I Am Alive is a harrowing game. Everything from the stylised presentation and foreboding locales through to the experimental game mechanics have been designed with a single purpose in mind – to keep the gamer on edge with a strong sense of dread.
This becomes especially apparent as our displaced hero, Adam, journeys through the darkest reaches of Haventon, a city which has been rocked by a cataclysmic event and since left its citizens in a fight to survive. As intriguing as this premise may be, I Am Alive is often a harrowing experience for all the wrong reasons.
Developer: Ubisoft Shanghai
Platform: Xbox LIVE Arcade (Reviewed), PlayStation Network
Genre: Survival Horror
Release: Xbox LIVE Arcade: (INT) March 7th 2012 / PlayStation Network: (EU) April 4th 2012, (NA) April 3rd 2012
Set one year after The Event, the game spins a tale which never truly fills in the blanks. The audience is given just enough information to understand what’s going on thanks to the drip-fed backstory, yet always kept in the dark regarding finer detail. This shouldn’t disappoint much as the story is still engaging thanks to the tight dialogue and suitably moody voice work; Adam sounds weary yet determined, and the supporting characters sound like they’re in no better shape themselves. The hero’s personal drive to reunite with his wife and child is also a relatable one, providing the game with a sense of realism that sets it apart from its world-saving contemporaries. In I Am Alive, you play a simple man looking to make his way through a shattered world.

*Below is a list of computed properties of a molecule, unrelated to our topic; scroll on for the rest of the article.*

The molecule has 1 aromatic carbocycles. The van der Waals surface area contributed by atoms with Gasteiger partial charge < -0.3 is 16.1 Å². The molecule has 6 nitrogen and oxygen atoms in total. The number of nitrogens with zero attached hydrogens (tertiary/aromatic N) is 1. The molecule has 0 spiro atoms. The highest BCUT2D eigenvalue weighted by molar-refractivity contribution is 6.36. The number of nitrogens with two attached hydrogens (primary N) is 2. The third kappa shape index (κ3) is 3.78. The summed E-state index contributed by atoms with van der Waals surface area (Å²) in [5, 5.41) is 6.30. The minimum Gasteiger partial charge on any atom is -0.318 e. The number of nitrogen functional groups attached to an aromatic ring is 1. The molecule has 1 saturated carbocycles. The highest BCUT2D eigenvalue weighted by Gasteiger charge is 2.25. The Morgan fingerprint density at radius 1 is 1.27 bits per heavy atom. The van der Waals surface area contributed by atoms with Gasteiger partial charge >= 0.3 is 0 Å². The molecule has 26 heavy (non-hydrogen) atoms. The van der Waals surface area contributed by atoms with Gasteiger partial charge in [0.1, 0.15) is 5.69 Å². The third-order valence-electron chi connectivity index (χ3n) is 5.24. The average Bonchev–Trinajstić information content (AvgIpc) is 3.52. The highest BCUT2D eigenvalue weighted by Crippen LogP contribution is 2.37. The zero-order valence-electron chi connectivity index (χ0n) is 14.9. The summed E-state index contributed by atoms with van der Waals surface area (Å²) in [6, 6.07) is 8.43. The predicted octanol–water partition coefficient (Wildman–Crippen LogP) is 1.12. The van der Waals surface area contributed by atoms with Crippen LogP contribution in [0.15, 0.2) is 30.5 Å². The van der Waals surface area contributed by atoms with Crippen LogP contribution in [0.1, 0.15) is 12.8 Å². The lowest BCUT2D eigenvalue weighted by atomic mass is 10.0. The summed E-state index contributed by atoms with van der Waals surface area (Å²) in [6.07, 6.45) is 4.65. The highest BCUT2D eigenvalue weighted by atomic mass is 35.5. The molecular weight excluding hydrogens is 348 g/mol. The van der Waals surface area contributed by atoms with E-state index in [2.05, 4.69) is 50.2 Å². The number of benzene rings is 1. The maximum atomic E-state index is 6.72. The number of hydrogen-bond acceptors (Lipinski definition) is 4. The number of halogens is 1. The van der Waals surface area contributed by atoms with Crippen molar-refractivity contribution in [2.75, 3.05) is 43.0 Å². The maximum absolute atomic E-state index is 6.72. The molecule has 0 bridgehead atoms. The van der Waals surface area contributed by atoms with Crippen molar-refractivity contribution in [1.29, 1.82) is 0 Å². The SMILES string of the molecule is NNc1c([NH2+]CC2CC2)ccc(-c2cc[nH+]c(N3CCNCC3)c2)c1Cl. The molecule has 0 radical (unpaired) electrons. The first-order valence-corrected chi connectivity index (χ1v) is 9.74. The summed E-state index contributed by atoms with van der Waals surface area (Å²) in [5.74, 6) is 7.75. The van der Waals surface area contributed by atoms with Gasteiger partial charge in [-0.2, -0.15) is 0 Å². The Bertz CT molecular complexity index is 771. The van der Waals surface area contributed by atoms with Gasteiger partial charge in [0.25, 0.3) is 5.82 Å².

With no law comes disorder, and so the most depraved aspects of human behaviour are revealed. Adam will be facing machete-wielding thugs from the outset, with the threat growing steadily more powerful and greater in number, eventually standing against multiple gun-toting foes and gangs complete with armoured leaders. In a world so devastated it’s a challenge to find supplies however, so where most games will have you emptying rounds into anyone with a pulse and a bad attitude, I Am Alive requires deft item management and careful consideration as to when and where to pull the trigger.
I Am Alive is unique in the combat department as it’s not afraid to put you at a clear disadvantage and expect you to achieve success on your own, even when you’re already running frighteningly low on items. Developers should be encouraged when it comes to injecting a game with a fresh playstyle, but the system featured in I Am Alive just doesn’t always work as it should. More often than not you’ll be confronted by up to five enemies whilst holding two bullets and a bow with a single arrow. How you tackle these tense standoffs is up to you, but it’s usually a case of getting lucky and fumbling your way to victory rather than succeeding through true decision making.